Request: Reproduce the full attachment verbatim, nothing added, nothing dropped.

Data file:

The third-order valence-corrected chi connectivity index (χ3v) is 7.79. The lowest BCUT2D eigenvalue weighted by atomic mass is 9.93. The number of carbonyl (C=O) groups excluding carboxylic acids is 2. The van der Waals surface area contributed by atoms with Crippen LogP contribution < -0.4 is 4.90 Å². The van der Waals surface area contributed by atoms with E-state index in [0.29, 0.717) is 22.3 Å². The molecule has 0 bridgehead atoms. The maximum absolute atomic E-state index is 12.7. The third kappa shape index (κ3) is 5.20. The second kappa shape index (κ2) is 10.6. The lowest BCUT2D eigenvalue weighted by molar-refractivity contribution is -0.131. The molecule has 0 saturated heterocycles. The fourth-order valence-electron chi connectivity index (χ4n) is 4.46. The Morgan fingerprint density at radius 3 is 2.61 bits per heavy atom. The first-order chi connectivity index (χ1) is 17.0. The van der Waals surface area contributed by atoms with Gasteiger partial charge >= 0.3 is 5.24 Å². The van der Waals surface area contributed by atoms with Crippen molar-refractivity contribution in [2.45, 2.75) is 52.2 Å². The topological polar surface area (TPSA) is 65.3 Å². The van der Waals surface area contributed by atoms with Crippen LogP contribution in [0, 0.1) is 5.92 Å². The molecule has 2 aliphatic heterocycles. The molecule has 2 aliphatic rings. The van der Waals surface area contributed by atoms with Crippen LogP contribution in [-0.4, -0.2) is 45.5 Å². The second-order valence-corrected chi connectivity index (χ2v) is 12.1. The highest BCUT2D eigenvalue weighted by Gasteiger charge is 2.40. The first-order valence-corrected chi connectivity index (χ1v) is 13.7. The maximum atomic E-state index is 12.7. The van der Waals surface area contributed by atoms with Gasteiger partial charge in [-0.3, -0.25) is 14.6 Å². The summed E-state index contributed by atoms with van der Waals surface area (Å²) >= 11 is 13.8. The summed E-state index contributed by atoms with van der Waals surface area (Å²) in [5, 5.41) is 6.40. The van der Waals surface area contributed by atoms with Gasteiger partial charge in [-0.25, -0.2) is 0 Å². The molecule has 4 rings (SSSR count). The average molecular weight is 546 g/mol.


The third-order valence-corrected chi connectivity index (χ3v) is 7.79. The lowest BCUT2D eigenvalue weighted by atomic mass is 9.93. The number of carbonyl (C=O) groups excluding carboxylic acids is 2. The van der Waals surface area contributed by atoms with Crippen LogP contribution < -0.4 is 4.90 Å². The van der Waals surface area contributed by atoms with E-state index in [0.29, 0.717) is 22.3 Å². The molecule has 0 bridgehead atoms. The maximum absolute atomic E-state index is 12.7. The third kappa shape index (κ3) is 5.20. The second kappa shape index (κ2) is 10.6. The lowest BCUT2D eigenvalue weighted by molar-refractivity contribution is -0.131. The molecule has 0 saturated heterocycles. The fourth-order valence-electron chi connectivity index (χ4n) is 4.46. The Morgan fingerprint density at radius 3 is 2.61 bits per heavy atom. The first-order chi connectivity index (χ1) is 17.0. The van der Waals surface area contributed by atoms with Gasteiger partial charge >= 0.3 is 5.24 Å². The van der Waals surface area contributed by atoms with Crippen molar-refractivity contribution in [2.45, 2.75) is 52.2 Å². The topological polar surface area (TPSA) is 65.3 Å². The van der Waals surface area contributed by atoms with Crippen LogP contribution in [0, 0.1) is 5.92 Å². The molecule has 2 aliphatic heterocycles. The molecule has 2 aliphatic rings. The van der Waals surface area contributed by atoms with Crippen LogP contribution in [-0.4, -0.2) is 45.5 Å². The second-order valence-corrected chi connectivity index (χ2v) is 12.1. The highest BCUT2D eigenvalue weighted by Gasteiger charge is 2.40. The first-order valence-corrected chi connectivity index (χ1v) is 13.7. The maximum atomic E-state index is 12.7. The van der Waals surface area contributed by atoms with Gasteiger partial charge in [-0.3, -0.25) is 14.6 Å². The summed E-state index contributed by atoms with van der Waals surface area (Å²) >= 11 is 13.8. The summed E-state index contributed by atoms with van der Waals surface area (Å²) in [5, 5.41) is 6.40. The van der Waals surface area contributed by atoms with Gasteiger partial charge in [-0.25, -0.2) is 0 Å². The molecule has 4 rings (SSSR count). The average molecular weight is 546 g/mol.